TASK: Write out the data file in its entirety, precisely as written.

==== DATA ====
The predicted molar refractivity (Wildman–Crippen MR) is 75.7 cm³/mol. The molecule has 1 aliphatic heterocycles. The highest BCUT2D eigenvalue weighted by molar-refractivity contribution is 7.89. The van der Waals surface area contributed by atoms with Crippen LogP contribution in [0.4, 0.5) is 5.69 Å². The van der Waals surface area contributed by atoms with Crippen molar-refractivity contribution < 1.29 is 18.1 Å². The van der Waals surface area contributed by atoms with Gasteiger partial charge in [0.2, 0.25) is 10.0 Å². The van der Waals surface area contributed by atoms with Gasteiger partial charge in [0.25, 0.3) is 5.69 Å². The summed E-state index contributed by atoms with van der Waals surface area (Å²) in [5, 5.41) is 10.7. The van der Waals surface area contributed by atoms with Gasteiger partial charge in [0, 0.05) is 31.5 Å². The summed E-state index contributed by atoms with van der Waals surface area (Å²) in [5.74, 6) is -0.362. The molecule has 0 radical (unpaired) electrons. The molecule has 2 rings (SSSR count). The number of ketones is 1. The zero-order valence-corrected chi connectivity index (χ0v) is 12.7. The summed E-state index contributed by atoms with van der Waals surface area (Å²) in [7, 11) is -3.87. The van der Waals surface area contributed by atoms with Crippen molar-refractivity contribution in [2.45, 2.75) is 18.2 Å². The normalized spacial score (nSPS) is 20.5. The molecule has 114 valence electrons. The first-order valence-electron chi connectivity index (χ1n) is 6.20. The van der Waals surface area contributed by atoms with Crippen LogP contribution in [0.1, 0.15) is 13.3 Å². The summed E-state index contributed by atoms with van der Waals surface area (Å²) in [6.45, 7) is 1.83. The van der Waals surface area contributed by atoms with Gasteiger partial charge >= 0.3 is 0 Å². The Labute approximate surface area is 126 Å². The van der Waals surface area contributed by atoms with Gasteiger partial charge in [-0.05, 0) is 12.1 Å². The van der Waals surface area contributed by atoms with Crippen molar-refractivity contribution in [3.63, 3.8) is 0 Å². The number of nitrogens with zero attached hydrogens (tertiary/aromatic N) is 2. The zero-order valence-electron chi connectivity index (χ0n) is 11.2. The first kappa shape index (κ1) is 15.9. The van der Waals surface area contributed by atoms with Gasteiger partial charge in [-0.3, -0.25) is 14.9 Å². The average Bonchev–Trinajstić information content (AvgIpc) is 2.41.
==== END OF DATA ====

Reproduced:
The predicted molar refractivity (Wildman–Crippen MR) is 75.7 cm³/mol. The molecule has 1 aliphatic heterocycles. The highest BCUT2D eigenvalue weighted by molar-refractivity contribution is 7.89. The van der Waals surface area contributed by atoms with Crippen LogP contribution in [0.4, 0.5) is 5.69 Å². The van der Waals surface area contributed by atoms with Crippen molar-refractivity contribution < 1.29 is 18.1 Å². The van der Waals surface area contributed by atoms with Gasteiger partial charge in [0.2, 0.25) is 10.0 Å². The van der Waals surface area contributed by atoms with Gasteiger partial charge in [0.25, 0.3) is 5.69 Å². The summed E-state index contributed by atoms with van der Waals surface area (Å²) in [5, 5.41) is 10.7. The van der Waals surface area contributed by atoms with Gasteiger partial charge in [0, 0.05) is 31.5 Å². The summed E-state index contributed by atoms with van der Waals surface area (Å²) in [5.74, 6) is -0.362. The molecule has 0 radical (unpaired) electrons. The molecule has 2 rings (SSSR count). The number of ketones is 1. The zero-order valence-corrected chi connectivity index (χ0v) is 12.7. The summed E-state index contributed by atoms with van der Waals surface area (Å²) in [7, 11) is -3.87. The van der Waals surface area contributed by atoms with Crippen molar-refractivity contribution in [2.45, 2.75) is 18.2 Å². The normalized spacial score (nSPS) is 20.5. The molecule has 114 valence electrons. The first-order valence-electron chi connectivity index (χ1n) is 6.20. The van der Waals surface area contributed by atoms with Crippen LogP contribution in [0.1, 0.15) is 13.3 Å². The summed E-state index contributed by atoms with van der Waals surface area (Å²) in [6.45, 7) is 1.83. The van der Waals surface area contributed by atoms with Gasteiger partial charge >= 0.3 is 0 Å². The Labute approximate surface area is 126 Å². The van der Waals surface area contributed by atoms with Gasteiger partial charge in [-0.05, 0) is 12.1 Å². The van der Waals surface area contributed by atoms with Crippen molar-refractivity contribution in [3.63, 3.8) is 0 Å². The number of nitrogens with zero attached hydrogens (tertiary/aromatic N) is 2. The zero-order valence-electron chi connectivity index (χ0n) is 11.2. The first kappa shape index (κ1) is 15.9. The van der Waals surface area contributed by atoms with Gasteiger partial charge in [-0.3, -0.25) is 14.9 Å². The average Bonchev–Trinajstić information content (AvgIpc) is 2.41.